Open Innovation stands for the conscious opening of organization borders for the innovation process. “Opening the borders”, however, frequently leads to reservations in established industrial companies: “Innovation is the most important factor for competition and safeguards the survival of my company. Why should I therefore share my innovations with the rest of the world?“ If Open Innovation approaches are falsely understood in this manner and, as a consequence, therefore not implemented, it can happen that companies lose their grip on the innovation ecosystems and thus also lose their ability to compete.
Open Innovation as a catalyst for the flexibilization of the value creation chain
The more services and products become globally available, the more important it is to be perceived as the best provider. What is the best for a customer, depends on his needs: Quality, price, time, place, ecological and social footprints are typical parameters in this regard. How these parameters are weighted, varies. For industrial companies it is significant that their value creation chain only consists of the best subcomponents. Which subcomponents are the best for manufacturing companies can change as a result of new requirements or new solutions. It is therefore essential that the subcomponents of the value creation chain can be flexibly exchanged, and can be replaced by the currently best ones.
At present many customers still prefer industry solutions from one source. In future, the focus will also be on the exchangeability of individual subcomponents, no matter which company or startup actually delivers them. Some customers will also wish to bring components into the ecosystem themselves. Those companies, which offer open platforms, which function as Open Innovation ecosystems, will have the advantage.
Modularization follows digitalization
In more complex value creation chains, the lock-in effect of established solutions is presently still too high for them to be simply exchanged. The ongoing digitalization and the coupled (de facto) standardization, however, will result in a further modularization and encapsulation of the individual subcomponents, which will ultimately lead to a complete exchangeability of subcomponents. In the consumer segment we are already familiar with this effect in terms of apps on our smartphones. In the industry, exchangeability will affect both, hardware (e.g. machining tools, automation systems) and software (e.g. procurement, planning, simulation, automation, optimization, operational and invoicing software) as well as processes and services (e.g. logistics, maintenance, integration). Digitalization technologies such as for example the digital twin promote exchangeability and/or make it even possible in this generalized form.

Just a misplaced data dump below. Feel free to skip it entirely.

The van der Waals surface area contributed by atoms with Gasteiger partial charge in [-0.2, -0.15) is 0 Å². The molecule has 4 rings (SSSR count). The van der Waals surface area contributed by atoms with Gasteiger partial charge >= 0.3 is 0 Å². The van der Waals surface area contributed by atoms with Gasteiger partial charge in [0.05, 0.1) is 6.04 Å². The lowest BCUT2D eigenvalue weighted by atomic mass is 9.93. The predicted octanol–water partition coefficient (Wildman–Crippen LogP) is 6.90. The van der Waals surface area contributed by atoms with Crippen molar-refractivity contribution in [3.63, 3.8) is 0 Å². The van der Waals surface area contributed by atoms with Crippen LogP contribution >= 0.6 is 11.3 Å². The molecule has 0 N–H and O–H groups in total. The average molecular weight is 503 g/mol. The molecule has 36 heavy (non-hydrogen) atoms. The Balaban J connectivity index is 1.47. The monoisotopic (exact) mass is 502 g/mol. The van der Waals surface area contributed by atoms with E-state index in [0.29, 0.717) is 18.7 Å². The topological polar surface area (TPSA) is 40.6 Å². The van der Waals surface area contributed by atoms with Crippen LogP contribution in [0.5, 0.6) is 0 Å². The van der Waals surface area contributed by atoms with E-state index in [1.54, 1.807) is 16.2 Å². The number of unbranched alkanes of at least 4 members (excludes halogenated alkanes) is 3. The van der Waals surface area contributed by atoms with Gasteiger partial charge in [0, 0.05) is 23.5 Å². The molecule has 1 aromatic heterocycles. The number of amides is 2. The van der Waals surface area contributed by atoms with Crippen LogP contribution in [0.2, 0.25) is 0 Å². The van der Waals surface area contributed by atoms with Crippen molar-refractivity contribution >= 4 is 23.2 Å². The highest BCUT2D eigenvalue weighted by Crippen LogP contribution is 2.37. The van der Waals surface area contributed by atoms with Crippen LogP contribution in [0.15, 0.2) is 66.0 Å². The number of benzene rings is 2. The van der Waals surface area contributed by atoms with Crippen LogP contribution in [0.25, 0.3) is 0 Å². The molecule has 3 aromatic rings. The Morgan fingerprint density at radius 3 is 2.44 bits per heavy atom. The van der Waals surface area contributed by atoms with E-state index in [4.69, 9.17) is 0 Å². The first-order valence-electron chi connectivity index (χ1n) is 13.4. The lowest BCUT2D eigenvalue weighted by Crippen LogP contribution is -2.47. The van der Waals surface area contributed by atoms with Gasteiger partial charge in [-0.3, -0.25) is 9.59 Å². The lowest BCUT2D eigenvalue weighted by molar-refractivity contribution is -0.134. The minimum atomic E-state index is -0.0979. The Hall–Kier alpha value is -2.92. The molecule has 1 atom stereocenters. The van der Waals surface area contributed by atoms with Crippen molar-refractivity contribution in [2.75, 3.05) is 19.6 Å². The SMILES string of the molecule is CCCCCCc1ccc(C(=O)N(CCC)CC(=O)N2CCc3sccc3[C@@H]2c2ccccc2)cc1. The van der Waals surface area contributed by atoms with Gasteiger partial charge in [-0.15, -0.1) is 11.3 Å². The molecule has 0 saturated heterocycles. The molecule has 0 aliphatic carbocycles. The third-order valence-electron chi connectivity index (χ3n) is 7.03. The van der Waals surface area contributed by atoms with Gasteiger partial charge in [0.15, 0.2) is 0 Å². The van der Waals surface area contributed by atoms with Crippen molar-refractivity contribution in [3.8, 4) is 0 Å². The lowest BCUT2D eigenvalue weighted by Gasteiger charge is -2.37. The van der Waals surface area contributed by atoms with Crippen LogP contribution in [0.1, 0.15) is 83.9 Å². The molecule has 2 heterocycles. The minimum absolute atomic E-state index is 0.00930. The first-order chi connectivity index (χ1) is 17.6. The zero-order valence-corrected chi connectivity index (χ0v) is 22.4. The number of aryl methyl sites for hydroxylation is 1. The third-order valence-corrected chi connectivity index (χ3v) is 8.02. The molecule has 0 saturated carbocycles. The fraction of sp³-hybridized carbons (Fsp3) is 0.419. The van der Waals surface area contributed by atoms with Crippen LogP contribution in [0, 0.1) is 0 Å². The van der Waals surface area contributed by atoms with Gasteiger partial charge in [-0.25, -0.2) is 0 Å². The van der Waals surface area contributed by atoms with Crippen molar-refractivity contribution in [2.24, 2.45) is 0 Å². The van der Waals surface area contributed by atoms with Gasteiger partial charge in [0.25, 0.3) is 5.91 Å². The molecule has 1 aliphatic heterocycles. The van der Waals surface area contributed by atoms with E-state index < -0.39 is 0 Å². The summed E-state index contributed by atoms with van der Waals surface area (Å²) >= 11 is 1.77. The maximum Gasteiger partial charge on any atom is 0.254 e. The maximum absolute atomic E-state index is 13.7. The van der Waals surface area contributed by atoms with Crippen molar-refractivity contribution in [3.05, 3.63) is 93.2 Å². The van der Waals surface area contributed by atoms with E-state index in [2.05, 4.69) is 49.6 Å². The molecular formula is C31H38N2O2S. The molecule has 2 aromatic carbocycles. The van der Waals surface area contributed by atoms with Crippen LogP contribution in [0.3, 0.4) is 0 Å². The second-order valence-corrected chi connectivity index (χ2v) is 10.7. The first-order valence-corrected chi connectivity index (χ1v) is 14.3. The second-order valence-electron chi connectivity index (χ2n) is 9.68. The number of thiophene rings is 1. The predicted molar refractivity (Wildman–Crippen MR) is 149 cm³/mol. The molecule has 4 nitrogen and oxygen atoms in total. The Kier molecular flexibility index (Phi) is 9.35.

New business models and platforms, so that opening the borders is economically attractive
This is where Open Innovation has to focus. We must learn to collaborate beyond organizational borders, industries and disciplines and develop new business models and platforms, which subsequently make an opening of the borders attractive. Open Innovation does not imply giving everything away for free. Instead, Open Innovation means that one has learned to establish collaboration models in the sense that it is not clear right from the start, who will contribute which innovations over the course of time. Smartphone apps also serve as a good example in this regard.
Open Innovation is more than just innovation contests
It is important to understand that Open Innovation is more than just innovation contests. No Open Innovation expert will ever claim that open innovation contests are the sole solution for industry innovations. At present, industrial Open Innovation methods such as for example “Hackathons” and innovation marathons, co-creation, call for proposals, lead users, Startup Founder Spaces and crowd funding are already in use. In far too little cases, however, are hardware/software platforms and their ecosystems also perceived as Open Innovation methods.
In the industrial environment, Open Innovation enables SMEs and startups to participate in the innovation ecosystem.
The new Enlightenment: Trial-and-error instead of pure rationality
(Remark: “The New Enlightenment” was the general topic of the European Forum Alpbach 2016)
The new Enlightenment shines in a different light here: Successful is what is acknowledged as the best on the market, i.e. in the democratic sense, no matter whether it can be rationally explained or not. Here we can observe a – well-known innovation-facilitating – much stronger bottom-up trial-and-error approach than in centralistically planned approaches.
All Open Innovation approaches are important “warm-up exercises” in order to prepare for the future working world, which will be strongly determined by flexibilization. Those who think through to its conclusion, the trend of continuous replacement by the best, will understand what these major changes will bring for all of us.
This text was written as in input for the Open Innovation panel discussion at the European Forum Alpbach 2016